Dad of Fallen Arizona Hotshot Hopes to Make Better Fire Shelters (AUDIO)

Fire shelter improvements unfortunately spurred by the death of the 19 Yarnell Hill firefighters:

From the Source: 

"Firefighter Travis Turbyfill was killed one year ago by a wildfire after he and fellow members of the elite Granite Mountain Hotshots deployed to a fire shelter in an Arizona box canyon. A fierce wind blew the Yarnell Hill Fire over the crew, killing 19.

Travis' father, David, doesn't want his son to have died in vain, and he's trying to help the U.S. Forest Service improve those shelters to withstand direct flames. All that remained of the Granite Mountain Hotshots' fire shelters — which are thin layers of foil and insulation designed to help protect firefighters as a fire burns over them — were twisted piles of crumbled aluminum and ash.

David has been conducting tests on new shelter material, and recently presented the results in a video. In it, a large metal pipe shoots fire for 30 seconds onto the current fire shelter material layered over a firefighter's yellow fire-retardant shirt. The shirt material winds up scorched and brittle.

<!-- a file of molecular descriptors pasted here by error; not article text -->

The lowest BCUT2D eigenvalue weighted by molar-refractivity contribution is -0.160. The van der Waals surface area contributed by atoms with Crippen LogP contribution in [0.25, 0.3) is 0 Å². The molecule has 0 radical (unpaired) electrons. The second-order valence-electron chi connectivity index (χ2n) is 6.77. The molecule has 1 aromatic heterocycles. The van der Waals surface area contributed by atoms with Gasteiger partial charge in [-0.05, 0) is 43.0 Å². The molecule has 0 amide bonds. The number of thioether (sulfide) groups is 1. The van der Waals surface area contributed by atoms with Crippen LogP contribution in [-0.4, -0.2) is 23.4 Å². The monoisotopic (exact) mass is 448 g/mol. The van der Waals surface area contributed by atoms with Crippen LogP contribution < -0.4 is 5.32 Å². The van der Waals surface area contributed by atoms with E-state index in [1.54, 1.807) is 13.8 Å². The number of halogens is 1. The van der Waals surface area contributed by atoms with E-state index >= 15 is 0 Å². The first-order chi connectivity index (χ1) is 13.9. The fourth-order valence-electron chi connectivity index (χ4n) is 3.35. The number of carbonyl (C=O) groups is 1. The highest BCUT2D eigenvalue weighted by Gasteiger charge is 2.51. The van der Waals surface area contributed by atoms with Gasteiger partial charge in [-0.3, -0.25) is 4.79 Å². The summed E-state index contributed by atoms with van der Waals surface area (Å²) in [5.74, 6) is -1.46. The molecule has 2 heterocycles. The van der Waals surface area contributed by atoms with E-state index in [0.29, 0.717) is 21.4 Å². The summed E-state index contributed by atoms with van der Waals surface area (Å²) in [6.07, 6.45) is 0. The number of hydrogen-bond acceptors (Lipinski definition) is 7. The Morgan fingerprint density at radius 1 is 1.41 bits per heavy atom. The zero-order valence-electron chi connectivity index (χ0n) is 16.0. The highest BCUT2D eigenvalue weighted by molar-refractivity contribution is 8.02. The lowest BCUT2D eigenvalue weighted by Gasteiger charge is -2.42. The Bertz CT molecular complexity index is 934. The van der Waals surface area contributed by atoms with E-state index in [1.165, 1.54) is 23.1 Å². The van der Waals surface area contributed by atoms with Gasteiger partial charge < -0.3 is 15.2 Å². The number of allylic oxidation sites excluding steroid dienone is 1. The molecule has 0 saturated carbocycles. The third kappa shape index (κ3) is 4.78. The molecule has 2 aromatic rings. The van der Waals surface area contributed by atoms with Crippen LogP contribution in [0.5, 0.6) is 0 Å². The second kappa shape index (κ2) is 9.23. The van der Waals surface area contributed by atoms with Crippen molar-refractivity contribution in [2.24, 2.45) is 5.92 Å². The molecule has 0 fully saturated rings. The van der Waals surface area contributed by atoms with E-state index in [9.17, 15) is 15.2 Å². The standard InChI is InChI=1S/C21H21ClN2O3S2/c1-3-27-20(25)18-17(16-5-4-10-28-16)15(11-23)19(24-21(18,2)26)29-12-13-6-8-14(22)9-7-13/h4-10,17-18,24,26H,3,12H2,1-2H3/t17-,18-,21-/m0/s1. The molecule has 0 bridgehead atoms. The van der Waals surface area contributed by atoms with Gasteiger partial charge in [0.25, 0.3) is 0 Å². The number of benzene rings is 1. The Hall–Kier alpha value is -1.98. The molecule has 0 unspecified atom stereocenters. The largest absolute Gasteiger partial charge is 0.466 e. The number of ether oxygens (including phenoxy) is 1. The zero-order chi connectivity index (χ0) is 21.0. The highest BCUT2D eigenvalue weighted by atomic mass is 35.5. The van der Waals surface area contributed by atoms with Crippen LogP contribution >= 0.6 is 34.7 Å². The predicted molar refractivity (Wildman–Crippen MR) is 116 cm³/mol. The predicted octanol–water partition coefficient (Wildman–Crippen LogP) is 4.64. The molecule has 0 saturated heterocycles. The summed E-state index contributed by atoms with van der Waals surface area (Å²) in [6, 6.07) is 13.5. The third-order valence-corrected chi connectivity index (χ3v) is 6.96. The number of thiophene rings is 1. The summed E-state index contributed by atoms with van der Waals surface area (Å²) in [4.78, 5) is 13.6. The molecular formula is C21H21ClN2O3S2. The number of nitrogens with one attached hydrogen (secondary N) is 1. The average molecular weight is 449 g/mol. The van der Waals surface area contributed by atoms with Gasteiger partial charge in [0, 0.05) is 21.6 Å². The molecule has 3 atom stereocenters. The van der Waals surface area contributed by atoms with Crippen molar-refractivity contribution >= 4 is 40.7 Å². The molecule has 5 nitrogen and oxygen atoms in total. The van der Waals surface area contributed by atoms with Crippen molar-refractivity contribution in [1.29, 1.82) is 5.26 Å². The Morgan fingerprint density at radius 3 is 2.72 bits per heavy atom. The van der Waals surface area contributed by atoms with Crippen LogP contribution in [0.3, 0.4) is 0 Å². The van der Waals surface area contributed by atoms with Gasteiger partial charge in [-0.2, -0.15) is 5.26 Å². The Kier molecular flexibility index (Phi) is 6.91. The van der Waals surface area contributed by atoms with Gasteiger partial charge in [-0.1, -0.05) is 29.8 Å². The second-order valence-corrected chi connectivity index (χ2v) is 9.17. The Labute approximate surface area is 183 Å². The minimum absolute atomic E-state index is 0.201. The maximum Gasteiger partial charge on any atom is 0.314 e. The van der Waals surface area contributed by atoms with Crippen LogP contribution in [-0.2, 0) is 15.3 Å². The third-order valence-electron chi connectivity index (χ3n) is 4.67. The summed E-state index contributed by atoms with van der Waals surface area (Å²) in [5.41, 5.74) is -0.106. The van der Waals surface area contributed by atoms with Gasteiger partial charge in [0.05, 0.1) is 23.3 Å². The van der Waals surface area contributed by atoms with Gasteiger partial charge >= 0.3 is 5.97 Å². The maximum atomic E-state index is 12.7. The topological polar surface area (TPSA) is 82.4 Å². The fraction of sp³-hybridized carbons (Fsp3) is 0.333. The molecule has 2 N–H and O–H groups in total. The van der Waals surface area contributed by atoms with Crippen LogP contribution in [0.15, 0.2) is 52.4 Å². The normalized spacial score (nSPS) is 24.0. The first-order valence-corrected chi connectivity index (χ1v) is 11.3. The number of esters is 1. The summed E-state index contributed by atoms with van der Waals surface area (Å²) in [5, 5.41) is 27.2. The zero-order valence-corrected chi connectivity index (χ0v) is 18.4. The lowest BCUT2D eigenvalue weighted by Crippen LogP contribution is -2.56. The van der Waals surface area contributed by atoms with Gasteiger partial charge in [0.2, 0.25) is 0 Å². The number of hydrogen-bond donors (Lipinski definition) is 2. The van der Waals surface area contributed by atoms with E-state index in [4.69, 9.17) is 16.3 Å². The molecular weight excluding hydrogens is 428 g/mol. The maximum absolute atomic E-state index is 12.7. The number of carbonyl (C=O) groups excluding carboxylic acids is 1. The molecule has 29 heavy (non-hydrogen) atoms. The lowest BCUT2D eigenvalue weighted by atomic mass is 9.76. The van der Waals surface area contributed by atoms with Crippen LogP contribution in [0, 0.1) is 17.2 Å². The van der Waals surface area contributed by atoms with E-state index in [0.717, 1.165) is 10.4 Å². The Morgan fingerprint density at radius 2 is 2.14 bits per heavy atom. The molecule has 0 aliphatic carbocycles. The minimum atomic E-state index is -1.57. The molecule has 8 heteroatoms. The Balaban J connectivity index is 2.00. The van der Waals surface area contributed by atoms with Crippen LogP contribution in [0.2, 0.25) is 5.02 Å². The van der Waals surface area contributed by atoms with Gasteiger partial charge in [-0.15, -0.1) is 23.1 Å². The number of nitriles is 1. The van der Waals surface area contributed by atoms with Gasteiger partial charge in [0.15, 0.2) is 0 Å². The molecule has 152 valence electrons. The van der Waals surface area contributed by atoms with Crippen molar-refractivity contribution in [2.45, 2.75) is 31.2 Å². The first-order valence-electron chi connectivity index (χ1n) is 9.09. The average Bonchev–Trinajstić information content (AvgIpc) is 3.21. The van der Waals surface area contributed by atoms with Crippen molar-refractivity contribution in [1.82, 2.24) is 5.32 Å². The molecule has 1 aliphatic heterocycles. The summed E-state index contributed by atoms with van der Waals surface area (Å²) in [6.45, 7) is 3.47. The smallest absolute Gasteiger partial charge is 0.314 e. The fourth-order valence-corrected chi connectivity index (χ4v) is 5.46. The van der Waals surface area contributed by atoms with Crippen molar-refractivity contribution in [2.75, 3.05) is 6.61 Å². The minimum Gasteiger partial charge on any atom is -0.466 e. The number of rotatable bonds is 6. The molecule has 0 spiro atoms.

Then he runs the same test, but for a minute longer, over a fireproof fabric Turbyfill found on the Internet. 'The firefighter's shirt is completely intact,' he says as he shows the camera the scorch-free yellow material.

For anyone who's seen a wildfire, the video gets your attention.

Turbyfill's metal fabricating shop is in Prescott, Ariz. There he talks statistics. In the past two decades, burn over and entrapment accounted for 25 percent of wildland firefighter deaths. In the case of the Yarnell Hill Fire, the wind pushed the blaze over the men and trapped them in a canyon.

'What I'm saying is that if you create a better fire shelter or survivable fire shelter product, that you could eliminate 20 to 25 percent of all fatalities. Eliminate. Not reduce, eliminate,' he says."

  Above: "This aerial photo shows Yarnell, Ariz., days after a fire claimed the lives of 19 members of an elite firefighting crew." Credit: Tom Tingle / AP

Above: "This aerial photo shows Yarnell, Ariz., days after a fire claimed the lives of 19 members of an elite firefighting crew." Credit: Tom Tingle / AP